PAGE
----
To paraphrase Johnnie Cochran, "If the boot don't fit, you might as well quit." Skiing, that is. Your ski boot is the single most crucial component of your gear system. It is steering linkage and suspension rolled into one. If your boot is too big, too small or too stiff, the connection to your ski will be compromised.
Unfortunately, buying ski boots is a process that can take hours, if not days. You've probably spent an hour selecting a pair of cross-trainers¿and they're made from soft materials. A rigid plastic boot shell will never conform to your foot's subtle nuances, no matter how long you wear it, so it's worth investing the time to find a good fit.
Most shops carry only four brands, so visit more than one if possible. City shops are least busy midweek and at odd hours, especially before ski season. Resort shops are jammed at the beginning and end of the day, so be prepared to trade skiing time for personal attention and go when everyone else is on the hill.
In the shop, try all brands, in different models and sizes. When you find a "winner," make sure it fits both feet well, then keep one on to compare to other models/brands.
Your feet can swell by as much as a half-size during skiing, so try to shop in late afternoon or evening¿or after exercise¿when your feet are their biggest.
Don't buy a boot that is too big because it feels comfy in the shop. A good-fitting boot actually feels tight out of the box and may remain quite snug during the first few days of skiing. Relax. Your liner will. Oversized boots can cause pain and fatigue, even worsen your skiing. Your feet will "swim," and you'll find yourself in the "backseat," clawing with your toes and overworking your thigh muscles to maintain stability.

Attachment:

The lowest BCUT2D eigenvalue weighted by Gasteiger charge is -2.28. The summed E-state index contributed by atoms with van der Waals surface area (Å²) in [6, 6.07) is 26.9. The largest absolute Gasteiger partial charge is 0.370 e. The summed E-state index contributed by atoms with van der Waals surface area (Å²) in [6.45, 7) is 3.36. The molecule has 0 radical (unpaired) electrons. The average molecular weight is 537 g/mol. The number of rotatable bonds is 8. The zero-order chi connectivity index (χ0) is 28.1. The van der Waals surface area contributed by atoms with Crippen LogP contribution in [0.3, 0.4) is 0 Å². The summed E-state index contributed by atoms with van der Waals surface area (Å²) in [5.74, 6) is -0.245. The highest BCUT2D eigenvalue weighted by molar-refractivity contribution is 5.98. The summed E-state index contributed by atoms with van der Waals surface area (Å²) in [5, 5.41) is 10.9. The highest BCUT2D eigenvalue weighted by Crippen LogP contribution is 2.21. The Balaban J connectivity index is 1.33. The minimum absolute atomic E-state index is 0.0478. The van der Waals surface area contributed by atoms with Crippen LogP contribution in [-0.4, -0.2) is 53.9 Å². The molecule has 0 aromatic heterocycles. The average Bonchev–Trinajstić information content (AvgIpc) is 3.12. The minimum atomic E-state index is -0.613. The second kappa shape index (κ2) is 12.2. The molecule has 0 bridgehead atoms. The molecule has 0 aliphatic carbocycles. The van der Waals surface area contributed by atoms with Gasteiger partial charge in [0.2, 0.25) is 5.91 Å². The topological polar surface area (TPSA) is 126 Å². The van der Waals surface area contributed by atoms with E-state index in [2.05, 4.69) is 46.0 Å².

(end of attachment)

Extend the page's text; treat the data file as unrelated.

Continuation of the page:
When you think you've found a good fit, keep it on and walk around the shop for 10 or 15 minutes. Flex repeatedly to seat the foot and start the foams compressing. Only then can you even begin to feel what the boot's eventual fit will be.
Shell fit is paramount. Liners can easily be shimmed, trimmed or stretched, but shell work is best kept to a minimum. To check shell fit, remove the liner and put your foot in the shell. Slide your foot forward until your big toe touches the front. A finger to a finger-and-a-half of space between your heel and the shell will give you a good snug fit when the liner is reinserted, assuming no other parts of your foot are touching the shell. Anywhere you feel contact is a potential "hot spot." Be aware that if a boot has a good shell fit, but feels tight with the liner reinserted, it may be a "short-lasted" liner, which a bootfitter can stretch.
Pay close attention to the fit of the cuff, the boot's most critical power-transmission zone. You'll ski better in a boot that contours snugly along your lower leg with the buckles set somewhere near the beginning or middle of their ladders.
Just as important as leg contact is the angle of the cuff in relation to your shin bones. If you're knock-kneed or bowlegged, the top of the cuff must be angled inward or outward, respectively, or your skis won't sit flat on the snow. Look for a good cuff-angle adjustment, or ask the shop person to demonstrate it. Three out of four skiers would benefit from realignment.
Cuff height also dramatically affects stance. Short skiers might have difficulty balancing in boots with tall cuffs, as might bowlegged or knock-kneed skiers. If you're having stance problems, try models with lower cuffs. A good boot-fitter will be able to spot balance problems.
Use stamped sizes only as a guideline. The sole lengths and inner cavities of supposedly similarly sized models can vary significantly. Instead, use sole lengths, which are embossed on the outside of the heel on all shells.
Liner construction and materials also affect fit. A Racer model might feel tighter than the same manufacturer's Freerider model.